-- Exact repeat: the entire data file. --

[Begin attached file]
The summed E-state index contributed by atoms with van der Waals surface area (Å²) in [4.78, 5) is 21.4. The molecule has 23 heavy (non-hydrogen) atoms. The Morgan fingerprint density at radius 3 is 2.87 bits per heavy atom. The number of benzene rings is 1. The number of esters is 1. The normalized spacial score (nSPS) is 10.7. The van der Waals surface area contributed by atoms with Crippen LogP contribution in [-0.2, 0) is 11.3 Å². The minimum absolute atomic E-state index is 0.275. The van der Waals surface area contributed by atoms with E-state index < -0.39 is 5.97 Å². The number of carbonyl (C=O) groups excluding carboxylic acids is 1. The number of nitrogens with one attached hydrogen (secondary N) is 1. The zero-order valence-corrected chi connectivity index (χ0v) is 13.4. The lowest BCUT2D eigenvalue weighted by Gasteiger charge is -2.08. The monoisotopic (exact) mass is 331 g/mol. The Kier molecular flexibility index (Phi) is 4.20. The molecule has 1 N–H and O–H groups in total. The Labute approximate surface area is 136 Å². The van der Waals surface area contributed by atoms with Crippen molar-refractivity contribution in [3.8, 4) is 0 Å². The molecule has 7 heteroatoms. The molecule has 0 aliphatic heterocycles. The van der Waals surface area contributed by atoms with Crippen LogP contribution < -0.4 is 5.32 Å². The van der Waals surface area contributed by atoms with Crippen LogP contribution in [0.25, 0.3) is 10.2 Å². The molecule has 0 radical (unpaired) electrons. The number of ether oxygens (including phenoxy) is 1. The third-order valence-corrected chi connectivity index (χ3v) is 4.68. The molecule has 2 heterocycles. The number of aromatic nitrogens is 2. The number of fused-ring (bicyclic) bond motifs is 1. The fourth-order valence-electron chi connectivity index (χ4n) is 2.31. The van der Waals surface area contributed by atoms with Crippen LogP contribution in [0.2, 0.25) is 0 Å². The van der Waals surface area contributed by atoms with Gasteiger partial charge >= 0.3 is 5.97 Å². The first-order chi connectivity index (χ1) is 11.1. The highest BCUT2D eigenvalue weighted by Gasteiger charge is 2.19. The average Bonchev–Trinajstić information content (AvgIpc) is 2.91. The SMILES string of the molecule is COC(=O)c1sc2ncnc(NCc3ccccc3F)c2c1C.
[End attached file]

The summed E-state index contributed by atoms with van der Waals surface area (Å²) in [4.78, 5) is 21.4. The molecule has 23 heavy (non-hydrogen) atoms. The Morgan fingerprint density at radius 3 is 2.87 bits per heavy atom. The number of benzene rings is 1. The number of esters is 1. The normalized spacial score (nSPS) is 10.7. The van der Waals surface area contributed by atoms with Crippen LogP contribution in [-0.2, 0) is 11.3 Å². The minimum absolute atomic E-state index is 0.275. The van der Waals surface area contributed by atoms with E-state index < -0.39 is 5.97 Å². The number of carbonyl (C=O) groups excluding carboxylic acids is 1. The number of nitrogens with one attached hydrogen (secondary N) is 1. The zero-order valence-corrected chi connectivity index (χ0v) is 13.4. The lowest BCUT2D eigenvalue weighted by Gasteiger charge is -2.08. The monoisotopic (exact) mass is 331 g/mol. The Kier molecular flexibility index (Phi) is 4.20. The molecule has 1 N–H and O–H groups in total. The Labute approximate surface area is 136 Å². The van der Waals surface area contributed by atoms with Crippen molar-refractivity contribution in [3.8, 4) is 0 Å². The molecule has 7 heteroatoms. The molecule has 0 aliphatic heterocycles. The van der Waals surface area contributed by atoms with Crippen LogP contribution < -0.4 is 5.32 Å². The van der Waals surface area contributed by atoms with Crippen LogP contribution in [0.25, 0.3) is 10.2 Å². The molecule has 0 radical (unpaired) electrons. The number of ether oxygens (including phenoxy) is 1. The third-order valence-corrected chi connectivity index (χ3v) is 4.68. The molecule has 2 heterocycles. The number of aromatic nitrogens is 2. The number of fused-ring (bicyclic) bond motifs is 1. The fourth-order valence-electron chi connectivity index (χ4n) is 2.31. The van der Waals surface area contributed by atoms with Crippen LogP contribution in [0.2, 0.25) is 0 Å². The van der Waals surface area contributed by atoms with Gasteiger partial charge >= 0.3 is 5.97 Å². The first-order chi connectivity index (χ1) is 11.1. The highest BCUT2D eigenvalue weighted by Gasteiger charge is 2.19. The average Bonchev–Trinajstić information content (AvgIpc) is 2.91. The SMILES string of the molecule is COC(=O)c1sc2ncnc(NCc3ccccc3F)c2c1C.